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The Call of Cthulhu is a 2005 independent silent film adaptation of the H. P. Lovecraft short story "The Call of Cthulhu", produced by Sean Branney and Andrew Leman and distributed by the H. P. Lovecraft Historical Society. It is the first film adaptation of the famous Lovecraft story, and uses Mythoscope, a blend of vintage and modern filming techniques intended to produce the look of a 1920s-era film. The film is the length of a featurette.
|The Call of Cthulhu|
|Directed by||Andrew Leman|
|Screenplay by||Sean Branney|
|Based on||"The Call of Cthulhu"|
by H. P. Lovecraft
|Produced by||Sean Branney|
D. Grigsby Poland
|Narrated by||Matt Foyer|
|Edited by||David Robertson|
|Music by||Troy Sterling Nies|
|Distributed by||H. P. Lovecraft Historical Society|
The original story had long been considered unfilmable, but the conceit of making it a silent film and the enthusiasm that the creators had for their project earned it good reviews and several awards.
The film begins with a dying professor who leaves his great-nephew a collection of documents pertaining to the Cthulhu Cult. The nephew (Matt Foyer) begins to learn why the study of the cult so fascinated his grandfather. Bit-by-bit he begins piecing together the dread implications of his grandfather's inquiries, and soon he takes on investigating the Cthulhu cult as a crusade of his own. Sailors aboard the Emma encounter the Alert abandoned at sea. The nephew notes that Inspector Legrasse, who had directed the raid on cultists in backwoods Louisiana, died before the nephew's investigation began. As he pieces together the dreadful and disturbing reality of the situation, his own sanity begins to crumble. In the end, he passes the torch to his psychiatrist, who in turn hears Cthulhu's call.
- Matt Foyer as Francis Wayland Thurston
- John Bolen as The Listener
- Ralph Lucas as Professor Angell
- Chad Fifer as Henry Wilcox
- David Mersault as Inspector Legrasse
- Barry Lynch as Professor Webb
The Call of Cthulhu was selected to appear at numerous film festivals, including the 2006 Slamdance Film Festival and North America's largest, the 2006 Seattle International Film Festival, where it sold out both screenings thanks in part to a glowing review from The Stranger, a local paper.
Despite the long-standing conventional wisdom that the story was inherently "unfilmable", The Call of Cthulhu garnered mostly positive reception from critics. It holds 100% approval rating on Rotten Tomatoes with an average rating of 7.1/10 based on 6 reviews.
Dennis Schwartz from Ozus' World Movie Reviews rated the film a grade B, writing, "[a] haunting labor of love tribute", praising the film's style, and score. Paul di Filippo of Science Fiction Weekly called it "the best HPL adaptation to date", labeling the decision to adapt it as a silent film "a brilliant conceit". Daniel Siwek from DVD Talk gave the film 4.5 out of 5 stars, calling it "very eerie and enjoyable", and A true testament to what can be accomplished with a lot of work and passion, but with limited funds." DW Bostaph Jr from Dread Central awarded the film a score of 4/5, writing, "Ambitious in its own right, The Call of Cthulhu is indeed a step forward for the world of H. P. Lovecraft cinema. It is one of a handful of new films made by fans of the late great authors work, who not only see the prospect in the mines, but are able to understand the rock they are hidden within". David Cornelius from eFilmCritic gave the film 4 out of 5 stars, praising the film's soundtrack, writing, "What's truly great about Cthulhu is that it not only sets out to impress the hardcore Lovecraft fanatic, but fans of classic and/or experimental independent film as well. While it stumbles in places, both in terms of storytelling and presentation of its gimmick, it's such a unique project, and the love for the project by all involved is so contagious, that it becomes one of those special hidden secrets that you can't wait to introduce to your friends."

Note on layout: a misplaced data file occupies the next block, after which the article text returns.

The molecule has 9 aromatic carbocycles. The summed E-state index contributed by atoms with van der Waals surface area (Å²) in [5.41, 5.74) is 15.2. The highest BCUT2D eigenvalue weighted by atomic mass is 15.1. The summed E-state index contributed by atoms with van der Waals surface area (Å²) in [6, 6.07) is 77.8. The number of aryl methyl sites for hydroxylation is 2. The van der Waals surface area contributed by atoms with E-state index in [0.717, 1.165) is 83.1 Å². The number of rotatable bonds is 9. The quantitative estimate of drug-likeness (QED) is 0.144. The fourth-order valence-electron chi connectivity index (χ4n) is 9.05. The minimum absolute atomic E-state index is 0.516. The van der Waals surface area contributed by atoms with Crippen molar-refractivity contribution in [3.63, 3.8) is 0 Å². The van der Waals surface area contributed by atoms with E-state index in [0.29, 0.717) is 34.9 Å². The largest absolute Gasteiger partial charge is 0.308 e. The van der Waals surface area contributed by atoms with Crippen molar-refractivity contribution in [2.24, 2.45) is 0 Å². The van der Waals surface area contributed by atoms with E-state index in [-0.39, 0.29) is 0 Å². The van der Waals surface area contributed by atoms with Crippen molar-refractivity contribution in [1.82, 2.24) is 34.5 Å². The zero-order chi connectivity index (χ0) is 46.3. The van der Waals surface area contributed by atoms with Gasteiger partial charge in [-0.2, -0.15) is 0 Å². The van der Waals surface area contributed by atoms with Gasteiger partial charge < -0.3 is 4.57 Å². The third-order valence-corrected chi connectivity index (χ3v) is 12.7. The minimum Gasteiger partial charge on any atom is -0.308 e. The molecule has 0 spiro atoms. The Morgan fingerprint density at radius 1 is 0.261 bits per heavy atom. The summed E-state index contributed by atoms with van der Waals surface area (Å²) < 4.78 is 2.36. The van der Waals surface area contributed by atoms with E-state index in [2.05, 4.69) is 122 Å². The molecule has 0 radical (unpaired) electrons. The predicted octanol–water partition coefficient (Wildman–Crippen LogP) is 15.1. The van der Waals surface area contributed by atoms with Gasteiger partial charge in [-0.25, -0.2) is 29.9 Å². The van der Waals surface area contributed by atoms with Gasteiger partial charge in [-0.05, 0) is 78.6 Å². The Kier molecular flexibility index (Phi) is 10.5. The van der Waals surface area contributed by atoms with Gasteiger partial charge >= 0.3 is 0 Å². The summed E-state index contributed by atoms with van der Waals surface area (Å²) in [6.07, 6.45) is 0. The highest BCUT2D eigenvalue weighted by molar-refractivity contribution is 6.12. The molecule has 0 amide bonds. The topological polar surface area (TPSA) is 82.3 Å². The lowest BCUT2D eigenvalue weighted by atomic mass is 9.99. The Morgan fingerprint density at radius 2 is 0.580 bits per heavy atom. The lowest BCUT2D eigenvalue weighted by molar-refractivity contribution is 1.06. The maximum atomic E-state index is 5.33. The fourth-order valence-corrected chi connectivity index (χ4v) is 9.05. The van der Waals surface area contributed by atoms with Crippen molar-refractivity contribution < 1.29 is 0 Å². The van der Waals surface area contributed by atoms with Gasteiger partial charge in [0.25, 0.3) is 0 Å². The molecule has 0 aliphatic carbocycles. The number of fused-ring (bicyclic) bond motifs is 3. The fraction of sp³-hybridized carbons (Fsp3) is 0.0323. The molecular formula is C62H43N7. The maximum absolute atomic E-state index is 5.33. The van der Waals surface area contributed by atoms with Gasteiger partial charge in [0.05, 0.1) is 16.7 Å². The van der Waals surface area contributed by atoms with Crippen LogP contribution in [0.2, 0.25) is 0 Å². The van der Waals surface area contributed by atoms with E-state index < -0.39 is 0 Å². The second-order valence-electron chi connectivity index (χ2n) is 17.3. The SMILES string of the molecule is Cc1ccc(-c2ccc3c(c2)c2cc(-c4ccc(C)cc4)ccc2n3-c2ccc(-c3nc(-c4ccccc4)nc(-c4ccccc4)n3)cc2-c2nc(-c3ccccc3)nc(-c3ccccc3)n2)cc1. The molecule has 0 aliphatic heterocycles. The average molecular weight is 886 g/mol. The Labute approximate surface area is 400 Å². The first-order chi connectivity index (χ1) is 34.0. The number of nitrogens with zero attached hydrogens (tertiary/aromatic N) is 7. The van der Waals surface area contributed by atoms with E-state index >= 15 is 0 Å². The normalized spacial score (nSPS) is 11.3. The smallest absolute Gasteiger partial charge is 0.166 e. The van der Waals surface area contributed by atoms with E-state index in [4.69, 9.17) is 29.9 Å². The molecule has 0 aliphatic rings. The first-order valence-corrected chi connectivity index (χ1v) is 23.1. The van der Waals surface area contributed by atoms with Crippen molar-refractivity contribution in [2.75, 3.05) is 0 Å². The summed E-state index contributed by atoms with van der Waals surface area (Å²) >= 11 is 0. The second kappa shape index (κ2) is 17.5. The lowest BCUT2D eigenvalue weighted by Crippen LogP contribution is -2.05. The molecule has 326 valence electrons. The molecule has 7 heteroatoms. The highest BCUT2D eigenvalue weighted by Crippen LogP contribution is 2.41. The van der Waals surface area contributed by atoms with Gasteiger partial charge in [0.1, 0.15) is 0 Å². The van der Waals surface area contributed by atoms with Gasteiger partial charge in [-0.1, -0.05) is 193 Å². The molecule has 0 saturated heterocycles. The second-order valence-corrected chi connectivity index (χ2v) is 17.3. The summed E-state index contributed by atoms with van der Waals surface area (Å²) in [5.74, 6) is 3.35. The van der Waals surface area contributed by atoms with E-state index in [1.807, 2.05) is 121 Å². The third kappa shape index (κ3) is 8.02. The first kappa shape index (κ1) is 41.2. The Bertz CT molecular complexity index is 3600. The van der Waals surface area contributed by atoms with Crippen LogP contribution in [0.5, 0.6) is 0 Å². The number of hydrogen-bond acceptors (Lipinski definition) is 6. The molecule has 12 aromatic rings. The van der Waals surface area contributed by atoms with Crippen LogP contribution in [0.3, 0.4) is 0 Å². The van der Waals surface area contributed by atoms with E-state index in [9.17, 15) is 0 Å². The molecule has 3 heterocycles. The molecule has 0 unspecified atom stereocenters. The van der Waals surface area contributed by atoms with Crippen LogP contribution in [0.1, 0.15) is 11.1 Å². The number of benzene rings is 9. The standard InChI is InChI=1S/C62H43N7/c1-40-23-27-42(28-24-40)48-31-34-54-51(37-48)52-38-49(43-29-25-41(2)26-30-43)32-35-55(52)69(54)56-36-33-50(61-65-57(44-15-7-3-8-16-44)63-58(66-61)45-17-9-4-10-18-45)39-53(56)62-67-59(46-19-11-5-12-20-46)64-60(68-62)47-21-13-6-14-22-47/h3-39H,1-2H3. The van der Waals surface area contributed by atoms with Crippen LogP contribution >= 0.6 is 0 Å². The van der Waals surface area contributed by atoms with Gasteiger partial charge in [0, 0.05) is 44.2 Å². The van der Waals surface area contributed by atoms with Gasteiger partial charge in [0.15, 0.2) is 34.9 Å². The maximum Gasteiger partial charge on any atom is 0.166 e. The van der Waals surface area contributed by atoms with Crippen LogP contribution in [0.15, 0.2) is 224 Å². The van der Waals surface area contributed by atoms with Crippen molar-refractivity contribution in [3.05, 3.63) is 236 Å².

In their book Lurker in the Lobby: The Guide to the Cinema of H. P. Lovecraft, Andrew Migliore and John Strysik write: "The Call of Cthulhu is a landmark adaptation that calls out to all Lovecraftian film fanatics — from its silent film form, its excellent cast, its direction, and its wonderful musical score... this is Cthulhuian cinema that Howard would have loved."
The Call of Cthulhu received various awards, including:
- "The Call of Cthulhu - an HPLHS Motion Picture". cthulhulives.org. Archived from the original on 7 February 2009. Retrieved 15 April 2015.
- Steinbacher, Bradley (June 5, 2006). "'The Call of Cthulhu'". The Stranger. Retrieved June 30, 2019.
- Sundance: The Good, Bad and Ugly
- "The Call of Cthulhu (1969)- Rotten Tomatoes". Rotten Tomatoes.com. Rotten Tomatoes. Retrieved 29 September 2015.
- Schwartz, Dennis. "callofthecthulhu". Sover.net. Dennis Schwartz. Retrieved 28 November 2018.
- "Syfy". Retrieved 15 April 2015.
- Sinnott, John. "The Call of Cthulhu : DVD Talk Review of the DVD Video". DVD Talk.com. John Sinnott. Retrieved 28 November 2018.
- Bostaph, D. "Call of Cthulhu, The (2005) - Dread Central". Dread Central.com. DW Bostaph Jr. Retrieved 28 November 2018.
- Cornelius, David. "Movie Review - Call of Cthulhu, The - eFilmCritic". eFilmCritic.com. David Cornelius. Retrieved 28 November 2018.
- Migliore, Andrew; Strysik, John (February 1, 2006). Lurker in the Lobby: A Guide to the Cinema of H. P. Lovecraft. Night Shade Books. ISBN 978-1892389350.
- "Event Report: Eerie Horror Fest 2006!". Dread Central. Retrieved 15 April 2015.
- "23rd Avignon Film Festival awards". fest21.com. Retrieved 15 April 2015.
- "Another Hole in the Head". sfindie.com. Retrieved 15 April 2015.
- Cinequest film festival Archived 2012-07-29 at archive.today